This study is based on a survey of 112 breakups of premarital romantic relationships. It was found that relationships that had been the strongest took longer to work through the five stages, he also found that the negotiation and exposure stages were most distressing and emotionally exhausting.
A lot of information was gathered in this study and the sample was large.
Lees model is more positive than Ducks, seeing more oppourtunities for problematic relationships to be solved. This gives practical applications in counselling.
This theory, like Ducks, cannot explain abusive relationships, where the abused partner may not indicate the breakdown and even be reluctant to reveal their dissatisfaction. In some cases the abused partner may even simply walk away from the relationship, and sometimes just put up with it.
This theory desciribes the process of the breakup but does not provide an explaination of why the process occurs.
Both theories are culturally specific as there are cultural differences in relationships that Ducks model does not explain. Many non-western cultures can have arranged marriages which can be more permanent and involve whole families in crises.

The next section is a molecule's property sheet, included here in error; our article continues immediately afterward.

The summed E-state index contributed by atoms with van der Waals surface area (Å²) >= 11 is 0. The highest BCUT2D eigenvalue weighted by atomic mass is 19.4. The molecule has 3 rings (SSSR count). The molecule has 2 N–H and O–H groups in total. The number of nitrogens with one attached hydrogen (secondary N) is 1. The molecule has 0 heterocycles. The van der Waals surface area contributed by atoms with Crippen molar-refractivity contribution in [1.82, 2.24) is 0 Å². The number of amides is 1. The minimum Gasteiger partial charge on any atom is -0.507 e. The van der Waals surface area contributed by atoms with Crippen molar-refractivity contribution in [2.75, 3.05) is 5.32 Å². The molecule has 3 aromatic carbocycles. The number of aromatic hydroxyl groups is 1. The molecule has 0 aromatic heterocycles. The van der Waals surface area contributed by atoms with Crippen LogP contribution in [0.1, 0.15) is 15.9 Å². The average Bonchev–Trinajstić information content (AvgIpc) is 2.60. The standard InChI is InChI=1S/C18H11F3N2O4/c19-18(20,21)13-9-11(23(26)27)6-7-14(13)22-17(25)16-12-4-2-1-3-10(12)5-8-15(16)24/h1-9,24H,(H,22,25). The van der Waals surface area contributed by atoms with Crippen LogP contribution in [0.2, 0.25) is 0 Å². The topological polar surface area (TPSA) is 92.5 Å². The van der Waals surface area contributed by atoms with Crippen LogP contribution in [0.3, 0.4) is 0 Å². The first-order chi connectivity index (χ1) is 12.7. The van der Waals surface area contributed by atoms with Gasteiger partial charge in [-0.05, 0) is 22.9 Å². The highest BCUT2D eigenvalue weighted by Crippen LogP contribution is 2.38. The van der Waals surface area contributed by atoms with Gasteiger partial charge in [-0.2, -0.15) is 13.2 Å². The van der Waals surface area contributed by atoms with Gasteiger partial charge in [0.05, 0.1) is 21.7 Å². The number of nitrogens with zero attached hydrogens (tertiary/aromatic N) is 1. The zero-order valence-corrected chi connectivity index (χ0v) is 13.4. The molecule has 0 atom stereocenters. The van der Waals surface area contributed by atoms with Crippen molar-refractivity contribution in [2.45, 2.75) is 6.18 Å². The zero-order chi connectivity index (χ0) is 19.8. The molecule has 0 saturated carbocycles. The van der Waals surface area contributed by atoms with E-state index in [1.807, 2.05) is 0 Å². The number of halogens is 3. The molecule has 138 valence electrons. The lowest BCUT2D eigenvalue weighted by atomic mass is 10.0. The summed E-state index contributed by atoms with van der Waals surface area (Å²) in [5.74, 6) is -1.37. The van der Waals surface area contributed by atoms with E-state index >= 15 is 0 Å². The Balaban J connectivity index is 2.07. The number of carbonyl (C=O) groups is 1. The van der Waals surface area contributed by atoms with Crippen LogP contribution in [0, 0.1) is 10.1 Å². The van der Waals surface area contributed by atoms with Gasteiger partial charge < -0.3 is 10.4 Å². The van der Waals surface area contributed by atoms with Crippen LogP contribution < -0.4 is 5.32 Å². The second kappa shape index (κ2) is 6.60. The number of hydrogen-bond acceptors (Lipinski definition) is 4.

Both theories can be regarded as reductionist, focusing only on romantic heterosexual relationships. This suggests that the theories are not applicable to friendships and homosexual relationships.
Not all relationships follow the equity theory in fact, Clark and Mills identified two different styles of couples: the communal couple and the exchange couple. They found that the communal couple is motivated to give by concern and positive regard for the other, they are more relaxed over equity and tend to think that the rewards and costs will eventually balance out. It was only exchange couples that display the kind of score keeping proposed by the equity theory.